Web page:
American troops involved in Thai cave rescue Shared from: http://www.burnpit.us
This story has been everywhere, so I'm going to assume everyone knows the basics. But one thing that strikes me as underreported in some areas is just now multi-national the rescue effort was, with British and Australian divers working alongside our own US troops out of Okinawa. And of course the Thai SEALs leading the whole thing. There are only a total of 144 Thai SEALs, and they have strong training ties to our US equivalent.
If you don't know the basics, here is a video taken before the kids were all rescued (and are recovering fine) from CNN that actually had a bit more depth to the rescue operation itself than other videos I found:
An article in Stars and Stripes Tuesday noted a US presence in the rescue operations:
Dozens of U.S. military personnel, including pararescue airmen based in Okinawa, were part of a multinational effort that saved 12 young soccer players and their coach from a flooded cave in Thailand. The final boy and his coach were rescued Tuesday.
State Department spokesman Steve Castonguay in Chiang Rai Province, Thailand, where the operation unfolded, said in an email Tuesday that Thai authorities had the lead with about 40 American servicemembers in support.
“The U.S. team here consists of a survival specialist and pararescue specialists trained in personnel recovery techniques and procedures, as well as their support personnel,” he said. The group also included Army personnel from a civil military support element, he said.
U.S. Special Operations Command tweeted photographs Tuesday of American servicemembers working on the rescue operations. They show an American servicemember looking at a map with his Thai counterparts, and other U.S. troops hiking into the jungle.
And yesterday I found out that a 2000 graduate of my Alma Mater, The Citadel, was very involved:
As the final moments of an 18-day ordeal unfolded before him, Citadel graduate and Air Force Maj. Charles Hodges felt a sense of relief, the same one felt the world over.
Twelve boys and their soccer coach, stranded in a cave in northern Thailand, had been rescued and were safe.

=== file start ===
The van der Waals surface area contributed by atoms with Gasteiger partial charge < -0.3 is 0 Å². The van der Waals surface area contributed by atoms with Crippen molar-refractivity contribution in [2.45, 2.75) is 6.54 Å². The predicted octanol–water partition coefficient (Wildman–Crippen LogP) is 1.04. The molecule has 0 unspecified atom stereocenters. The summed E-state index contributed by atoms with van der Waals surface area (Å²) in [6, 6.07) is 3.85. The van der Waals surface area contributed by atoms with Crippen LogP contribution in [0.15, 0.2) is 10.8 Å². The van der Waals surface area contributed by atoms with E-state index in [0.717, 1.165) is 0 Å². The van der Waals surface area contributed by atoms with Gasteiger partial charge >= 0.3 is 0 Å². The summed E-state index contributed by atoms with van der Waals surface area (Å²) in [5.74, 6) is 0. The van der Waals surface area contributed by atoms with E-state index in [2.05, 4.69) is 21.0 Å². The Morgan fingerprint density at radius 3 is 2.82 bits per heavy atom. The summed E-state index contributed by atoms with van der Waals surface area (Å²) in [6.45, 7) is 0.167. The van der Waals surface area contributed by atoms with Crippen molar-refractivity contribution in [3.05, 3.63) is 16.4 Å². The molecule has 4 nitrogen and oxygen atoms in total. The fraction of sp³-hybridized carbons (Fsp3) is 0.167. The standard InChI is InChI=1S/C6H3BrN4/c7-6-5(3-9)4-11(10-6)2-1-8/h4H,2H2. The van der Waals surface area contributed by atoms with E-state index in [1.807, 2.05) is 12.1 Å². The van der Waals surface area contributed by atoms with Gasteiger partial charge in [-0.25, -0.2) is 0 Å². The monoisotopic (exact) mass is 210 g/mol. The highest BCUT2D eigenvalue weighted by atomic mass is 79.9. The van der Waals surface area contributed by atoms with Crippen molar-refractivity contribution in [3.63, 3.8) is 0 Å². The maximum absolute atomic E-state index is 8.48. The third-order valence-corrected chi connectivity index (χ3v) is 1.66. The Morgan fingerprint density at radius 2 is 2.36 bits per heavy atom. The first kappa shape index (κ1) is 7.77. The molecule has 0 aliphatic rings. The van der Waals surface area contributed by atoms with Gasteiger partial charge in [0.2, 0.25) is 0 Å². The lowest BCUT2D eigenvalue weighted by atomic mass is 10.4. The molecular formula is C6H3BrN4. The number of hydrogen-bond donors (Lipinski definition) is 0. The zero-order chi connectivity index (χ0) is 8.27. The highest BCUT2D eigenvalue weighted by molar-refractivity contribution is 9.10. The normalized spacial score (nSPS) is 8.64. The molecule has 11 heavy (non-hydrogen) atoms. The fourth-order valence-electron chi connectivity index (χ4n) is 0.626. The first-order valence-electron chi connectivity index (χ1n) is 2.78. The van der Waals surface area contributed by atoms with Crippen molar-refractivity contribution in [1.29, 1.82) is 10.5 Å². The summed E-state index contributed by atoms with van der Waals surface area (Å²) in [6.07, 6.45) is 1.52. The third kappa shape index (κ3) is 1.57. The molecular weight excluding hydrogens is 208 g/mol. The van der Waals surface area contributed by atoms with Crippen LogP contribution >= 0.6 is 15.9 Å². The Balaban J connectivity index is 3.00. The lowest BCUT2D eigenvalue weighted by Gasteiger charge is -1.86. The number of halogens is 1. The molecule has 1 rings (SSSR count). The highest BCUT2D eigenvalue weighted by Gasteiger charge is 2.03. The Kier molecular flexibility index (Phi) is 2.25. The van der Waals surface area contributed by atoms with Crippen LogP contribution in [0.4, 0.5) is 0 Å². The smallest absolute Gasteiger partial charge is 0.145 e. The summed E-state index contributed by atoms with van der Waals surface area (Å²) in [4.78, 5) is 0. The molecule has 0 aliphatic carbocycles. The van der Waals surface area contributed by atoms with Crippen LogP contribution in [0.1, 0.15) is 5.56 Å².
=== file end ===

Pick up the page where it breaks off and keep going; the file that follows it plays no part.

“When the boys left the cave, obviously there was a big sigh of relief,” said Hodges, a 2000 Citadel graduate and U.S. mission commander for the 353rd Special Operations unit based at Kadena Air Base in Japan. “Everyone knew that a big home run had been hit.”
Hodges, from Winnsboro, and the 353rd were part of a multi-national effort to save the boys. One former Thai Navy SEAL diver died in the rescue operation.
“It took every single one of us, putting our heads together and pushing aside any sort of of political or cultural differences and doing our best to find a solution to do this,” Hodges said in an interview with “CBS This Morning” on Wednesday. “What I take away from this is how much can be accomplished from teamwork, because it was pretty impressive.”
Here is the interview Major Hodges did with CBS:
The boys themselves are doing quite well reports USA Today:
Video released Wednesday from the hospital shows the boys, wearing hospital gowns and masks and sitting up in their beds, making victory signs to the camera and waving to ecstatic parents. Family members, some near tears, wave back from behind glass.
The boys were famished and weak when they were found, having lost an average of more than 4 pounds each. But their spirits were high, and the rescue team brought them nutritional gels to slowly build their strength.
All will remain in the hospital for several more days. They are now eating regular food, and some will be going home in a week.
"Overall, the 13 people are in very good condition," Thai health official Thongchai Lertwilairatanapong said.
For more on what went on, why they were that far in, how it was accomplished, and some awesome graphics like the one above, go read this article from the BBC which gives good credit to the Thai government for moving so rapidly and allowing others to help:
Once foreign divers arrived, from many different countries, the Thai authorities allowed them to devise first the search, and then the enormously complex rescue. It was a huge logistical operation involving hundreds of people, building guide rope and pulley systems, putting in power and communication cables.
It is to Thailand's credit that it was organised so well, and there was no attempt to diminish the foreign contribution.
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